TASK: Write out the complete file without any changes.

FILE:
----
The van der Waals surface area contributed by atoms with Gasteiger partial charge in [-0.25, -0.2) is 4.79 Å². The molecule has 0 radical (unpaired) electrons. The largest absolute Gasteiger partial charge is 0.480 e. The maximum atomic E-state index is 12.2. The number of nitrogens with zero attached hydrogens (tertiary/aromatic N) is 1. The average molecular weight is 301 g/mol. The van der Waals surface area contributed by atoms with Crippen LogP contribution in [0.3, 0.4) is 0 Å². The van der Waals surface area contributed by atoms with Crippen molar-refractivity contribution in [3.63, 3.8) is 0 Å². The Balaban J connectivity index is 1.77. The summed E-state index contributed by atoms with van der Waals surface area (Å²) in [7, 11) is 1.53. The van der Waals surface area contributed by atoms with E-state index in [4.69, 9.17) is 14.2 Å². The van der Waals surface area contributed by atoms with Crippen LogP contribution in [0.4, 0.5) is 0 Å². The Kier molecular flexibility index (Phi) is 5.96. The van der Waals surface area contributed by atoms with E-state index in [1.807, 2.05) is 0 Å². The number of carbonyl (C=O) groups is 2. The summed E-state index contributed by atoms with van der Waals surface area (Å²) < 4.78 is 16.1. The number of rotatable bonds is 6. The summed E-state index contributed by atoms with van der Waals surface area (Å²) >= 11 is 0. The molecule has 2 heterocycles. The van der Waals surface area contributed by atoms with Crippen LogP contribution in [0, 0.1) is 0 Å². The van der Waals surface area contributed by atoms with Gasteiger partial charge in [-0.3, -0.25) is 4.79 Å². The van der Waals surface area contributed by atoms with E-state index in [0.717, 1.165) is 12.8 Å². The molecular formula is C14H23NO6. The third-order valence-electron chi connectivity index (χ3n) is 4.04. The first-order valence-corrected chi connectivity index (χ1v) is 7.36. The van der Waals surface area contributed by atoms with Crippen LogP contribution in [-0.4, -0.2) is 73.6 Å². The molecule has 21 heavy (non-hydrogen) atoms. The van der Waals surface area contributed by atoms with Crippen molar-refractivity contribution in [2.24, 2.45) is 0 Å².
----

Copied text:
The van der Waals surface area contributed by atoms with Gasteiger partial charge in [-0.25, -0.2) is 4.79 Å². The molecule has 0 radical (unpaired) electrons. The largest absolute Gasteiger partial charge is 0.480 e. The maximum atomic E-state index is 12.2. The number of nitrogens with zero attached hydrogens (tertiary/aromatic N) is 1. The average molecular weight is 301 g/mol. The van der Waals surface area contributed by atoms with Crippen LogP contribution in [0.3, 0.4) is 0 Å². The van der Waals surface area contributed by atoms with Crippen molar-refractivity contribution in [3.63, 3.8) is 0 Å². The Balaban J connectivity index is 1.77. The summed E-state index contributed by atoms with van der Waals surface area (Å²) in [7, 11) is 1.53. The van der Waals surface area contributed by atoms with E-state index in [4.69, 9.17) is 14.2 Å². The van der Waals surface area contributed by atoms with Crippen LogP contribution in [0.4, 0.5) is 0 Å². The Kier molecular flexibility index (Phi) is 5.96. The van der Waals surface area contributed by atoms with E-state index in [1.807, 2.05) is 0 Å². The number of carbonyl (C=O) groups is 2. The summed E-state index contributed by atoms with van der Waals surface area (Å²) < 4.78 is 16.1. The number of rotatable bonds is 6. The summed E-state index contributed by atoms with van der Waals surface area (Å²) >= 11 is 0. The molecule has 2 heterocycles. The van der Waals surface area contributed by atoms with Crippen LogP contribution in [0, 0.1) is 0 Å². The van der Waals surface area contributed by atoms with Gasteiger partial charge in [-0.3, -0.25) is 4.79 Å². The van der Waals surface area contributed by atoms with E-state index in [0.717, 1.165) is 12.8 Å². The molecular formula is C14H23NO6. The third-order valence-electron chi connectivity index (χ3n) is 4.04. The first-order valence-corrected chi connectivity index (χ1v) is 7.36. The van der Waals surface area contributed by atoms with Crippen LogP contribution in [-0.4, -0.2) is 73.6 Å². The molecule has 21 heavy (non-hydrogen) atoms. The van der Waals surface area contributed by atoms with Crippen molar-refractivity contribution in [2.24, 2.45) is 0 Å².